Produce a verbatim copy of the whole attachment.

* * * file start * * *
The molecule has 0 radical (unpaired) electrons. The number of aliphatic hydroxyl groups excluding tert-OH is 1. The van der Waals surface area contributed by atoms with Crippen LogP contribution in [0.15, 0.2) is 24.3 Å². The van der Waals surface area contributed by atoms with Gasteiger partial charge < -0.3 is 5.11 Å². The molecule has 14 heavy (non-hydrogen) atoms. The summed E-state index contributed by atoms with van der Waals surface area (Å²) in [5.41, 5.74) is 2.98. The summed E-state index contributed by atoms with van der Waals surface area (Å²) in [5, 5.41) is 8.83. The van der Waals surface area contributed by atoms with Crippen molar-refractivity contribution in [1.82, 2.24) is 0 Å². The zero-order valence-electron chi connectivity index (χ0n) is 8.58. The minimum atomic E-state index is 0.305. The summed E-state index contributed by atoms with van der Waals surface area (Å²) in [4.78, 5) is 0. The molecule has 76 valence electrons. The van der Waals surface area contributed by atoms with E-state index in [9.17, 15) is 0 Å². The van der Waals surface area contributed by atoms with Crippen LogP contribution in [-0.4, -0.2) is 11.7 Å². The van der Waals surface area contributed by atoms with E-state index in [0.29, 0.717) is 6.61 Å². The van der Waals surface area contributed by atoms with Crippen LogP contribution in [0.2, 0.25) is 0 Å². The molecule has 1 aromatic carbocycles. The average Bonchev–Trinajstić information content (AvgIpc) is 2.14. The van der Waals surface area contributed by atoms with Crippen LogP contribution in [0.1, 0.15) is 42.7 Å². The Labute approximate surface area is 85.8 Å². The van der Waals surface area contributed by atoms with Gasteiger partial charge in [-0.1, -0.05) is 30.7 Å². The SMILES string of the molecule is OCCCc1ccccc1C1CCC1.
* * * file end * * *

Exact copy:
The molecule has 0 radical (unpaired) electrons. The number of aliphatic hydroxyl groups excluding tert-OH is 1. The van der Waals surface area contributed by atoms with Crippen LogP contribution in [0.15, 0.2) is 24.3 Å². The van der Waals surface area contributed by atoms with Gasteiger partial charge < -0.3 is 5.11 Å². The molecule has 14 heavy (non-hydrogen) atoms. The summed E-state index contributed by atoms with van der Waals surface area (Å²) in [5.41, 5.74) is 2.98. The summed E-state index contributed by atoms with van der Waals surface area (Å²) in [5, 5.41) is 8.83. The van der Waals surface area contributed by atoms with Crippen molar-refractivity contribution in [1.82, 2.24) is 0 Å². The zero-order valence-electron chi connectivity index (χ0n) is 8.58. The minimum atomic E-state index is 0.305. The summed E-state index contributed by atoms with van der Waals surface area (Å²) in [4.78, 5) is 0. The molecule has 76 valence electrons. The van der Waals surface area contributed by atoms with E-state index in [9.17, 15) is 0 Å². The van der Waals surface area contributed by atoms with Crippen LogP contribution in [-0.4, -0.2) is 11.7 Å². The van der Waals surface area contributed by atoms with E-state index in [0.29, 0.717) is 6.61 Å². The van der Waals surface area contributed by atoms with Crippen LogP contribution in [0.2, 0.25) is 0 Å². The molecule has 1 aromatic carbocycles. The average Bonchev–Trinajstić information content (AvgIpc) is 2.14. The van der Waals surface area contributed by atoms with Crippen LogP contribution in [0.1, 0.15) is 42.7 Å². The Labute approximate surface area is 85.8 Å². The van der Waals surface area contributed by atoms with Gasteiger partial charge in [-0.1, -0.05) is 30.7 Å². The SMILES string of the molecule is OCCCc1ccccc1C1CCC1.